What is a Midwife?

From the very beginning women have helped one another give birth. It is the midwife, not the physician, who has attended birth for most of human existence. In modern-day cultures of countries such as Denmark, Holland, and Sweden, midwife-assisted birth remains the norm. In fact, the countries with the lowest perinatal mortality rates in the world all make generous use of midwives, who attend 70 percent of all births. In the United States, where midwives assist only 5 percent of births due to political constraints, perinatal mortality is alarmingly high. Did you know? The United States is the only country in the world where having a baby is considered to be a medical problem. According to census records, there are 42 other countries where it is safer to have a baby. “Every single country in the European region with perinatal and infant mortality rates lower than the U.S. ‘ uses midwives as the principal and only birth attendant for at least 70% of all births.” - WHO Only 3.4% of births in the U.S. are attended by midwives.
(Statistical information taken from the cia.gov factbook publications.)

Midwifery is alive in our society today for one reason only, and that is women’s insistence on midwifery care. Midwifery is simply a fact of life, perpetuated by the needs and desires of birthing women and their supporters.

In order to address the worldwide struggle of midwives to meet their communities’ needs and take their rightful place in the healthcare system, the International Confederation of Midwives (ICM) drafted the International Definition of a Midwife, which was adopted in 1972 by both the World Health Organization (WHO) and International Federation of Gynecologists and Obstetricians (FIGO):

“A midwife is a person who, having been regularly admitted to a midwifery educational program, duly recognized in the country in which it is located, has successfully completed the prescribed course of studies in midwifery and has acquired the requisite qualifications to be registered and/or legally licensed to practice midwifery. "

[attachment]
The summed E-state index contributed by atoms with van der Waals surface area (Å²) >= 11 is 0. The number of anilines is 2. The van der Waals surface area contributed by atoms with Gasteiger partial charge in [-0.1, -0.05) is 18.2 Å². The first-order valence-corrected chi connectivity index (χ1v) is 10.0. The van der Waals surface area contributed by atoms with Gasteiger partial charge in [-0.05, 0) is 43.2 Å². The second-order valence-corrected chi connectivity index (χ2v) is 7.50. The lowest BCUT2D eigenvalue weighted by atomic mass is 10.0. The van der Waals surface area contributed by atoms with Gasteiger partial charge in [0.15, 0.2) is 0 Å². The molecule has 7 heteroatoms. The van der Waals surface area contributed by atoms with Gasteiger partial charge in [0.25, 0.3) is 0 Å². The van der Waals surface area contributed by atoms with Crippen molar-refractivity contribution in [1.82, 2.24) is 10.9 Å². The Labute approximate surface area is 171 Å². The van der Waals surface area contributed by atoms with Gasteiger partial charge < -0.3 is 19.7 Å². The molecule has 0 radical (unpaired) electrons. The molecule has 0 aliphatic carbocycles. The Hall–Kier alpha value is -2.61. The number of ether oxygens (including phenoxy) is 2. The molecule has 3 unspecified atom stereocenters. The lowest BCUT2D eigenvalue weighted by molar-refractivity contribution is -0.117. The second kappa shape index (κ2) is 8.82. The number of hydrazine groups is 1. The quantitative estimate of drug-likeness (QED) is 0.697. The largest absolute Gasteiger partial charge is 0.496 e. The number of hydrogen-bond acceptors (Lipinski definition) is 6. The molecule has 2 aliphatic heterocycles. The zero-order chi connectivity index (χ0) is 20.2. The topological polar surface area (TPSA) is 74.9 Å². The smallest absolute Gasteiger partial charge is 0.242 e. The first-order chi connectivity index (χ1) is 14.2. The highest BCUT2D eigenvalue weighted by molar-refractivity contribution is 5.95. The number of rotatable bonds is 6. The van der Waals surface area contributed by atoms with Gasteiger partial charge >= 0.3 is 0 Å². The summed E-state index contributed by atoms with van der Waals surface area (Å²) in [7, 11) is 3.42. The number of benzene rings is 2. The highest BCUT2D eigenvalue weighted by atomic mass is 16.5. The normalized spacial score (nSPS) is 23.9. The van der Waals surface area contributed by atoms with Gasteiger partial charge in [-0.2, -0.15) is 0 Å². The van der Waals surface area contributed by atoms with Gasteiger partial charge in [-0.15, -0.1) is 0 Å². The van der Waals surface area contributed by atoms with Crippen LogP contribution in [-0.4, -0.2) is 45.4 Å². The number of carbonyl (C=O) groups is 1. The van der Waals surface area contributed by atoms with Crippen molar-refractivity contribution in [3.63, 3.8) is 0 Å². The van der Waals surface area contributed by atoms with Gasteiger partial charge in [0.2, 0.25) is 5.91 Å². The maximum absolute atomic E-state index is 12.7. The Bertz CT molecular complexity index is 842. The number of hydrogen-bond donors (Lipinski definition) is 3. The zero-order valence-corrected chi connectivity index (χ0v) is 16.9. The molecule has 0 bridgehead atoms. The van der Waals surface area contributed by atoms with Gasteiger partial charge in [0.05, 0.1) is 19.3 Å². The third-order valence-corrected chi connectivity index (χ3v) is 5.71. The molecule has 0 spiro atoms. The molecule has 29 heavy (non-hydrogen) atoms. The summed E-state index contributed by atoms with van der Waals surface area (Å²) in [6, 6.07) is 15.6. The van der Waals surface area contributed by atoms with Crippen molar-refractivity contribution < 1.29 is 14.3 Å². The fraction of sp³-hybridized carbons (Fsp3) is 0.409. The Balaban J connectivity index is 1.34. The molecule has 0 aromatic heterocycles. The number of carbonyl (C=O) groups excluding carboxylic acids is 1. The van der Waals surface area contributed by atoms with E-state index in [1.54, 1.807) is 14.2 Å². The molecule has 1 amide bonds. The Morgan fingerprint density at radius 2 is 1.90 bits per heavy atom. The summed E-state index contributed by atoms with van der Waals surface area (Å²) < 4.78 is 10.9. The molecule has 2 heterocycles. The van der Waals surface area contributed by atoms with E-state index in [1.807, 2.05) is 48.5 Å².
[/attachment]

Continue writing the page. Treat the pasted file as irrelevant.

The sphere of practice:

She must be able to give the necessary supervision, care and advice to women during pregnancy, labor and postpartum period, to conduct deliveries on her own responsibility and to care for the newborn and the infant. This care includes preventive measures, the detection of abnormal conditions in mother and child, the procurement of medical assistance and the execution of emergency measures in the absence of medical help.

She has an important task in health counseling and education, not only for the women, but also within the family and the community. The work should involve antenatal education and preparation for parenthood and extends to certain areas of gynecology, family planning and child care.
She may practice in hospitals, clinics, health units, domiciliary conditions or in any other service.”

Considering the troubled past of midwifery and challenging present of midwifery, we can hardly help but pose the question: What makes midwifery such a deeply desired birthing option? Simply put, midwifery promotes well-being. It is an art of service, in that the midwife recognizes, responds to, and cooperates with nature. Above all, true midwifery care is personalized care. Despite parameters of safety the midwife must uphold, she knows what is “normal” and easily recognizes any behavior that deviates from normal. Her task is to decipher the unique and ever-changing patterns of her client’s well-being. The more thorough and continuous her care, the more likely she is to detect a complication at its inception. She and her client are a team, but responsibility rests with the expectant mother, who is at the helm of her healthcare experience.

Every birth has potential for complications, but with continuity of care, the midwife’s competence in handling these is facilitated both by foreknowledge of the mother’s condition and by the mother’s trust in her abilities.

The essence of midwifery is staying in the moment, being humble, and paying attention. Standardized, fear-based care has never appealed to women. What we really want is competent, sensitive attention to our entire condition. No wonder most women who choose care with a midwife also choose to give birth at home. They instinctively seek the comfort, privacy, and opportunity for family participation found in their own environment, as well as the decreased likelihood of interventions. Research has repeatedly shown that the more relaxed and at ease a laboring womn feels, the more efficiently her body will function. If she becomes stressed or frightened, she will release hormones (catecholamines) which inhibit cervical dilation. In fact, research shows that whenever a birthing mammal is moved, threatened, denied privacy, or otherwise disturbed in labor, an arrest of progress will occur. The midwife’s most basic responsibility to her clients is to do everything she can to promote their relaxation and peace of mind. Her hands are her most precious tools. She is infinitely patient - she waits, and waits, and waits some more. Yet she is ever attentive to the mother’s condition, the baby’s needs. Quietly aware, she serves as a mirror, and offers suggestions in timely fashion. She continually strives to reserve judgement, but is willing to speak the truth as the need arises. Above all else, she keeps the following in mind: “It’s not my birth.” But, simply put, miracles happen in childbirth.

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